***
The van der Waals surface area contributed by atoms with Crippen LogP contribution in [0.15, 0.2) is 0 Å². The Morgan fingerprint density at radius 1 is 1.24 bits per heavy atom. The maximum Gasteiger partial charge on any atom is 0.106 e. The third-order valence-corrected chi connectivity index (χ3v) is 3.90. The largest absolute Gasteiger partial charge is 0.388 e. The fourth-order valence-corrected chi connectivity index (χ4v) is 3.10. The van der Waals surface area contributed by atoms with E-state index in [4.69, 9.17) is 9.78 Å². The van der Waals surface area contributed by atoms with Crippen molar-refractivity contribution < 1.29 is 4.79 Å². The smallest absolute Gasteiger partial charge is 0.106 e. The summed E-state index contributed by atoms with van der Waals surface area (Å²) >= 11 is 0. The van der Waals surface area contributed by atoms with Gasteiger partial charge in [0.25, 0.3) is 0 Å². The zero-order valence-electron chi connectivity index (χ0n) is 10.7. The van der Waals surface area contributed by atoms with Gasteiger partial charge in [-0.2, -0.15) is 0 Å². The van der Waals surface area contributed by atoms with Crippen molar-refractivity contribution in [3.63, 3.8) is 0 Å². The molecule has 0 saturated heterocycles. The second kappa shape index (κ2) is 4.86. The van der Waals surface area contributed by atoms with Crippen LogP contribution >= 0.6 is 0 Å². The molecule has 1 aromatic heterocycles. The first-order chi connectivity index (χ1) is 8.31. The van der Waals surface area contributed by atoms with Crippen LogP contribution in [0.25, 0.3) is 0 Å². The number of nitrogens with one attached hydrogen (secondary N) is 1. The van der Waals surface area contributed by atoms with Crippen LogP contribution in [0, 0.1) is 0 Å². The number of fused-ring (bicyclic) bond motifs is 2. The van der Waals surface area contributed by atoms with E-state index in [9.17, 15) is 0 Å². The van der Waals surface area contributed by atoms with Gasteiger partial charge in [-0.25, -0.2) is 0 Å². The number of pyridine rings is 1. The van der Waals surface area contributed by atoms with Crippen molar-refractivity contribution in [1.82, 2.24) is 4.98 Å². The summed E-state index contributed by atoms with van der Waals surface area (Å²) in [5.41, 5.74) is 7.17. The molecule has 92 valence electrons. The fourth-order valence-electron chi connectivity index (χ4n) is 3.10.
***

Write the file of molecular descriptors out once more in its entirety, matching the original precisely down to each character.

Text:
The van der Waals surface area contributed by atoms with Crippen LogP contribution in [0.15, 0.2) is 0 Å². The Morgan fingerprint density at radius 1 is 1.24 bits per heavy atom. The maximum Gasteiger partial charge on any atom is 0.106 e. The third-order valence-corrected chi connectivity index (χ3v) is 3.90. The largest absolute Gasteiger partial charge is 0.388 e. The fourth-order valence-corrected chi connectivity index (χ4v) is 3.10. The van der Waals surface area contributed by atoms with E-state index in [4.69, 9.17) is 9.78 Å². The van der Waals surface area contributed by atoms with Crippen molar-refractivity contribution < 1.29 is 4.79 Å². The smallest absolute Gasteiger partial charge is 0.106 e. The summed E-state index contributed by atoms with van der Waals surface area (Å²) >= 11 is 0. The van der Waals surface area contributed by atoms with Gasteiger partial charge in [0.25, 0.3) is 0 Å². The zero-order valence-electron chi connectivity index (χ0n) is 10.7. The van der Waals surface area contributed by atoms with Gasteiger partial charge in [-0.2, -0.15) is 0 Å². The van der Waals surface area contributed by atoms with Crippen molar-refractivity contribution in [3.63, 3.8) is 0 Å². The molecule has 0 saturated heterocycles. The second kappa shape index (κ2) is 4.86. The van der Waals surface area contributed by atoms with Crippen LogP contribution >= 0.6 is 0 Å². The molecule has 1 aromatic heterocycles. The first-order chi connectivity index (χ1) is 8.31. The van der Waals surface area contributed by atoms with Crippen LogP contribution in [0.25, 0.3) is 0 Å². The number of nitrogens with one attached hydrogen (secondary N) is 1. The van der Waals surface area contributed by atoms with Crippen LogP contribution in [0, 0.1) is 0 Å². The number of fused-ring (bicyclic) bond motifs is 2. The van der Waals surface area contributed by atoms with E-state index in [9.17, 15) is 0 Å². The van der Waals surface area contributed by atoms with Gasteiger partial charge in [-0.25, -0.2) is 0 Å². The number of pyridine rings is 1. The van der Waals surface area contributed by atoms with Crippen molar-refractivity contribution in [1.82, 2.24) is 4.98 Å². The summed E-state index contributed by atoms with van der Waals surface area (Å²) in [5.41, 5.74) is 7.17. The molecule has 92 valence electrons. The fourth-order valence-electron chi connectivity index (χ4n) is 3.10.